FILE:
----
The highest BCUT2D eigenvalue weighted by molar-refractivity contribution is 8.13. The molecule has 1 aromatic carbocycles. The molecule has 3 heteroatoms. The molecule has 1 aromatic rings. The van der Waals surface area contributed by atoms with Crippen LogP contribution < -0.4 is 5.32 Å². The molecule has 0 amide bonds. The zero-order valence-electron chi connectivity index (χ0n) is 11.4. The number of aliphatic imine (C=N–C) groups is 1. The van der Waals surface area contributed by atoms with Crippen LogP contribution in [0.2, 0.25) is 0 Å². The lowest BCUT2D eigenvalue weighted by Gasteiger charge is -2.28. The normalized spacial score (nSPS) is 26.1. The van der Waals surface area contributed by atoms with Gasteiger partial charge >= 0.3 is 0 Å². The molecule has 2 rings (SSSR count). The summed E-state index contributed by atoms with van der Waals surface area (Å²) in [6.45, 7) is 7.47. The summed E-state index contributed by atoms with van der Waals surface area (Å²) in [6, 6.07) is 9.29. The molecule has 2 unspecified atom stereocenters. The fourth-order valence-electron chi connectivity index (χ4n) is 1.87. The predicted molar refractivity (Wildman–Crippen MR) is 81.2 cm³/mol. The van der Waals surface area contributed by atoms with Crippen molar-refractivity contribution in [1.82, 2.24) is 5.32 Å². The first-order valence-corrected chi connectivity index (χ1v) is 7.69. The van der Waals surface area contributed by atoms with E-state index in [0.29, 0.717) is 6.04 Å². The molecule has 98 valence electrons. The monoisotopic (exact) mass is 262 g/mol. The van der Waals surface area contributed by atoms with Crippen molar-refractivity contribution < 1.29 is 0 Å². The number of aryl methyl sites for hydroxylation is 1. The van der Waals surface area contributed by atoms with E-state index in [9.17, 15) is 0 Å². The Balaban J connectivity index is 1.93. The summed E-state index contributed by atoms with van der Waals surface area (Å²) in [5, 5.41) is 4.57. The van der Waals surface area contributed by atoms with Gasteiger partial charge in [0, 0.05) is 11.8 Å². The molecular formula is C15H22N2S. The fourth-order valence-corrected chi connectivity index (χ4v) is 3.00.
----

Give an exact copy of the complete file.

The highest BCUT2D eigenvalue weighted by molar-refractivity contribution is 8.13. The molecule has 1 aromatic carbocycles. The molecule has 3 heteroatoms. The molecule has 1 aromatic rings. The van der Waals surface area contributed by atoms with Crippen LogP contribution < -0.4 is 5.32 Å². The molecule has 0 amide bonds. The zero-order valence-electron chi connectivity index (χ0n) is 11.4. The number of aliphatic imine (C=N–C) groups is 1. The van der Waals surface area contributed by atoms with Crippen LogP contribution in [0.2, 0.25) is 0 Å². The lowest BCUT2D eigenvalue weighted by Gasteiger charge is -2.28. The normalized spacial score (nSPS) is 26.1. The van der Waals surface area contributed by atoms with Gasteiger partial charge >= 0.3 is 0 Å². The molecule has 2 rings (SSSR count). The summed E-state index contributed by atoms with van der Waals surface area (Å²) in [6.45, 7) is 7.47. The summed E-state index contributed by atoms with van der Waals surface area (Å²) in [6, 6.07) is 9.29. The molecule has 2 unspecified atom stereocenters. The fourth-order valence-electron chi connectivity index (χ4n) is 1.87. The predicted molar refractivity (Wildman–Crippen MR) is 81.2 cm³/mol. The van der Waals surface area contributed by atoms with Crippen molar-refractivity contribution in [1.82, 2.24) is 5.32 Å². The first-order valence-corrected chi connectivity index (χ1v) is 7.69. The van der Waals surface area contributed by atoms with E-state index in [0.29, 0.717) is 6.04 Å². The molecule has 98 valence electrons. The monoisotopic (exact) mass is 262 g/mol. The van der Waals surface area contributed by atoms with Crippen molar-refractivity contribution < 1.29 is 0 Å². The number of aryl methyl sites for hydroxylation is 1. The van der Waals surface area contributed by atoms with E-state index in [9.17, 15) is 0 Å². The Balaban J connectivity index is 1.93. The summed E-state index contributed by atoms with van der Waals surface area (Å²) in [5, 5.41) is 4.57. The van der Waals surface area contributed by atoms with Gasteiger partial charge in [0, 0.05) is 11.8 Å². The molecular formula is C15H22N2S. The fourth-order valence-corrected chi connectivity index (χ4v) is 3.00.